Merkel vows to keep backstop in head-to-head with Johnson
German leader Angela Merkel has warned the EU's united defence of the Irish backstop will not be broken by Boris Johnson.
Ahead of her first meeting with the UK prime minister, Ms Merkel joined in a chorus of support for Ireland's stance on Brexit.
European leaders are dismayed at Mr Johnson's uncompromising demand for the backstop to be scrapped and his failure to put forward alternative ways of avoiding a hard Border on this island.
EU Council President Donald Tusk went furthest by accusing the prime minister and his supporters of effectively backing the re-establishment of a border "even if they do not admit it".
Mr Johnson said Europe's most powerful politicians are "a bit negative" but he will enter talks "with a lot of oomph".
As the stand-off deepened last night, he got the backing of US President Donald Trump who accused the EU of being "tough" on the UK.
Mr Trump said Mr Johnson was the "right person for the job".
"Dealing with EU is very difficult. They drive a hard bargain," he said.
A month after taking office, Mr Johnson will finally meet with Ms Merkel and French President Emmanuel Macron in the next 48 hours.
His meeting with Ms Merkel is being previewed as a showdown after she called for practical solutions to the impasse.
"The moment we have a practical arrangement on how to preserve the Good Friday Agreement and at the same time define the borders of the [European Union's] internal market, we would not need the backstop anymore," she told a news conference during a visit to Iceland.
"This means we would naturally think about practical solutions. And I've always said that when one has the will to find these solutions, one can do so in a short period of time. The EU is ready to find a solution."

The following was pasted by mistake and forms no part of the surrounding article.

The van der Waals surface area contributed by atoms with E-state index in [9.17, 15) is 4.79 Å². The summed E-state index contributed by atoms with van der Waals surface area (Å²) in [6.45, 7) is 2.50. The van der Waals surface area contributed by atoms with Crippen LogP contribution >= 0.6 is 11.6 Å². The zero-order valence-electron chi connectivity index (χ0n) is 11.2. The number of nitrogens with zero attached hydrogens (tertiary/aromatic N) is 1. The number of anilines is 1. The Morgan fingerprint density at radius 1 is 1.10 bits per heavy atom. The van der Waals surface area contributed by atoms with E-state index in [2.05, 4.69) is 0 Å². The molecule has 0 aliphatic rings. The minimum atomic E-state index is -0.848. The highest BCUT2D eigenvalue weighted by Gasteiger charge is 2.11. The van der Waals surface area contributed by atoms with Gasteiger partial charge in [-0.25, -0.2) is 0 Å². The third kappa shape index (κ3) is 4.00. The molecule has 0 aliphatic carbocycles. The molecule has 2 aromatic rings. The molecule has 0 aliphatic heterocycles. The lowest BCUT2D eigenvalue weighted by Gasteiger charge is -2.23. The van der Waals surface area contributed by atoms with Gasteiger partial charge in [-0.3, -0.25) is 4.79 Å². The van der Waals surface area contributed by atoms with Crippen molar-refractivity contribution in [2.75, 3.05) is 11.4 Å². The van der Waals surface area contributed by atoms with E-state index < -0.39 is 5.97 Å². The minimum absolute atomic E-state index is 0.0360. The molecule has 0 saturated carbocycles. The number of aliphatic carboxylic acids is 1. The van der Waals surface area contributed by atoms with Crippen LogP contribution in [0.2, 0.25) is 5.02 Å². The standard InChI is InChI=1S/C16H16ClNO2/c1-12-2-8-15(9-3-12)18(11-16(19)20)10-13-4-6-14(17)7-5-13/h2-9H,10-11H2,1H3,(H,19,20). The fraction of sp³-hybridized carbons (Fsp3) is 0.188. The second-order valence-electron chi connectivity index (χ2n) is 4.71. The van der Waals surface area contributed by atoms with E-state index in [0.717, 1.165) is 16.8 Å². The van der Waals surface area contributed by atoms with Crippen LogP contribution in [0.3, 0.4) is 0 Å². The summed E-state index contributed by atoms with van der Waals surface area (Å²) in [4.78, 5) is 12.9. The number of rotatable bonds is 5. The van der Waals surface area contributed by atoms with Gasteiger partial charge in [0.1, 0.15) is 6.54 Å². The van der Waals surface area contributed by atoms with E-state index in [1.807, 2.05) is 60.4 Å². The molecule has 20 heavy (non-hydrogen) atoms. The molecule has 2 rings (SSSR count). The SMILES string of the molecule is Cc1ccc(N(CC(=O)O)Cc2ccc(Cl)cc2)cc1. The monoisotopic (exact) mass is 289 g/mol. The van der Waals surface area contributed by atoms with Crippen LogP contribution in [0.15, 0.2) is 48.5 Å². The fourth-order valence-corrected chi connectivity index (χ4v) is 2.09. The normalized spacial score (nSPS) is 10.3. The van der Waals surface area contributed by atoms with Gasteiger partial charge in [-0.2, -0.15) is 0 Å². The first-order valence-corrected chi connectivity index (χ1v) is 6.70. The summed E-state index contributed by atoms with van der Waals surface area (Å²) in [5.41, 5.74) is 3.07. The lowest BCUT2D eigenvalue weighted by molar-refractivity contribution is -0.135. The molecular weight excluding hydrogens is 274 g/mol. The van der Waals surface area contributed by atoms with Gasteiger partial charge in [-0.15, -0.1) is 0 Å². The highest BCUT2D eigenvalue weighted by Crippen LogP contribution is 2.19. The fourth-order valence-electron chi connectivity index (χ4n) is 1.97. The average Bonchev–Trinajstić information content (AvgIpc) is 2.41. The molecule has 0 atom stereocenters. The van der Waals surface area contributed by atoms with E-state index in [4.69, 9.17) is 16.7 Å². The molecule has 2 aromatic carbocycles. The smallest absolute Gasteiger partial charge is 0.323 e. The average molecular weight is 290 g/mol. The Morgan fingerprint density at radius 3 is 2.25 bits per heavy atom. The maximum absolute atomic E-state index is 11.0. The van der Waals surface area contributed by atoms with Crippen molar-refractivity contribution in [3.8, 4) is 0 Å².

She insisted this would not require the Withdrawal Agreement to be re-opened as has been demanded by the UK.
The German chancellor said alternatives to the backstop would be dealt with in the political declaration on future ties. Mr Johnson has proposed the UK and EU sign a "legally binding commitment" not to put in place infrastructure, checks or controls at the border with Ireland.
However, sources in Dublin said this was "too simplistic" as it offered no explanation for how the EU's single market could be protected if Northern Ireland's regulatory regime changed after Brexit.
Speaking last night, Mr Johnson remained defiant: "We can't have this backstop. So I'm going to go to see our friends and partners - I'm going off to Germany and then to France, and then to see the G7 at Biarritz, and I'm going to make the point that the backstop is going to come out."
He claimed there is "a big opportunity now for everybody to come together, take out that backstop".
"We will be looking at all the ways in which we can maintain frictionless trade at the Northern Irish Border.
"Whether it's trusted trader schemes, or electronic pre-clearing, or whatever it happens to be, all that kind of thing, checks away from the border, points of sale or whatever if you have to crack down on smuggling, all that kind of thing - but we will come up with those solutions, or agree those solutions I should say, in the context of the free-trade agreement.
"That's the way we are going to approach it. And you know what, at the moment it is absolutely true that our friends and partners are a bit negative."
The European Commission has questioned many of the claims made in a letter sent by the prime minister to Donald Tusk earlier this week.
An official briefing note circulated among diplomats made clear the EU's frustration with Mr Johnson's approach.
The document disputes Mr Johnson's claims the people of Northern Ireland would "have no influence over the legislation that would apply to them".
The European Parliament's Brexit co-ordinator Guy Verhofstadt said: "The time for bluster and political blame games is fast running out."